With approximately one-fifth of the world’s population currently in
lockdown, the novel coronavirus (COVID–19) pandemic has drastically
changed many of our lives. According to official statistics, the virus
has now infected over one million individuals across 209 countries and
territories, and such draconian measures are likely to have saved
countless lives. But, the effects of the virus reach far beyond its
biological capacity to cause illness. Originating in Wuhan, China, its
rapid spread across national boundaries has drawn attention to the
porous and interconnected world that we live in. The resulting economic
consequences of the lockdown measures highlight the volatility of the
global economy and the precarity of those whose labour sustains it. At
the same time, it has transformed the way we interact with one another
and understand ourselves, as new forms of creativity and solidarity
emerge. In the time of coronavirus, both critical cultural analysis and
sustained personal reflection are needed more than ever to put these
emerging new realities into perspective.
Several leading intellectuals have already published their views on the
coronavirus pandemic. Judith Butler, for one, has considered
the pandemic lays bare the radical inequalities inherent to global
capitalism, drawing particular attention to the fraught politics of
healthcare in the United States. Elsewhere, David Harvey has examined
the broader repercussions for the dynamics of global capital
accumulation; modes of consumerism that have long underpinned Western
economies are now crashing before our very eyes, he says, and with
potentially devastating consequences. On the other hand, philosopher
Giorgio Agamben has come under criticism
for his dismissal of the pandemic as a manufactured “state of
exception,” aimed at facilitating a project of total control by
governments and corporations, while denying the harsh reality of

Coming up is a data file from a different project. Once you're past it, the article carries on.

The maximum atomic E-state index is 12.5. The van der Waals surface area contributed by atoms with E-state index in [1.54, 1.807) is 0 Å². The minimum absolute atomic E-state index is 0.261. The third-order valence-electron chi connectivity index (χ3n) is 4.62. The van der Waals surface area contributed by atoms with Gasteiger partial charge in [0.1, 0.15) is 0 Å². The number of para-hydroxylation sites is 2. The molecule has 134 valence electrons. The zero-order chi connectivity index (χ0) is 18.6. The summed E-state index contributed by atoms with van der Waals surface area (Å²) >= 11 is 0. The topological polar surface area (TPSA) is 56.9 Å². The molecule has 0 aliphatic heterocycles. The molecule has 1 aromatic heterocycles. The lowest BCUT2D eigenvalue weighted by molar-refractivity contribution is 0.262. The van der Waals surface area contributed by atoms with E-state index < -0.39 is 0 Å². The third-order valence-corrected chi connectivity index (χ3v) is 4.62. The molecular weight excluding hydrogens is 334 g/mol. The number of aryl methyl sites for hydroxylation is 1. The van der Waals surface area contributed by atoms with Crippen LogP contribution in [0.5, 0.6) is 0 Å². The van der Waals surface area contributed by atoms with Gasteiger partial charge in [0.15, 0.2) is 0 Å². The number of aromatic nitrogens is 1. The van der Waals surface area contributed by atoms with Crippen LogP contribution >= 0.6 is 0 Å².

For the duration of the coronavirus pandemic, students at The Lisbon
Consortium encourage scholars, artists and other cultural practitioners
to reflect further on the multifarious impacts of this bewildering new
reality. To facilitate this, we are launching a new website, Culture in
publish critical writing, visual essays and other creative responses to
the pandemic over the coming weeks. Later, the website will remain
online to serve as an archive of our collective thoughts and experiences.
We welcome contributions of any length in the following formats:
Personal reflections, cultural critique and analysis, adaptations or
excerpts of larger research projects. Please write for a general
audience and avoid too much academic jargon.
Creative responses to the coronavirus pandemic, including prose and
poetry of all genres.
- Visual essays
All combinations of photography (or other visual material) and text are
welcomed. Please indicate any specific layout requirements and we will
try to accommodate.
Please also include a short biography of no more than 100 words.
Send your contributions to email@example.com
published at www.cultureinquarantine.co
The virus diaries and prophercies
In the first part of the second chapter of The Virus Diaries, Dr Rodanthi Tzanelli tries to construct a genealogy of a popular policy concept: ‘social distancing’
In the second part of Chapter 2 of The Virus Diaries Dr Rodanthi Tzanelli considers how the COVID-19 crisis exemplifies the consolidation of new Western styles of societal control matching populist bravado with an attack on professional expertise.
Professor Lapointe is looking at tourism from the mobility angle to raise questions about the post-COVID-19 era
Dr Ipek Demir considers the role COVID-19’s Eastern origins played in official UK and other Western policy inaction.
Radical Open Access Collective (http://radicaloa.
Open Humanities Press (http://www.
Librería Latinoamericana at Clacso: The Latin American Council of Social Sciences (https://www.clacso.org.ar/
But there are many other radical open access publishers, journals and platforms where you can find books and articles for free, such as Mattering Press, punctum books, Ephemera, limn, Fibreculture, Goldsmiths Press, tripleC, Minor Compositions, Journal of Peer Production… all accessible via this list: http://radicaloa.
At the other end of the scale – depending on how ‘alternative’ you want to get – there are shadow libraries (online libraries/art projects that arguably have the same objectives as public libraries):
Library Genesis: Online repository with over a million user-contributed books.
Memory of the World: Contains more than 150,000 titles.
Monoskop: Wiki, blog and a repository relating to the arts, media, humanities, theory and activism.
UbuWeb: Largest non-profit online archive of avant-garde art and related materials.
I’ve adapted the above info from the Gendersec page on how to build a digital feminist library. It contains links to all of the above as well as other useful curricula material (much of it in English, Spanish and Portuguese). It’s available here: https://gendersec.
There are also many resources and texts focusing on the Coronavirus situation here: https://syllabus.pirate.care/
The last bit may be a bit obvious for many colleagues, but there’s also the Internet Archive (https://archive.org/ ) – a non-profit library of millions of free books (including literature), movies, software, music, websites….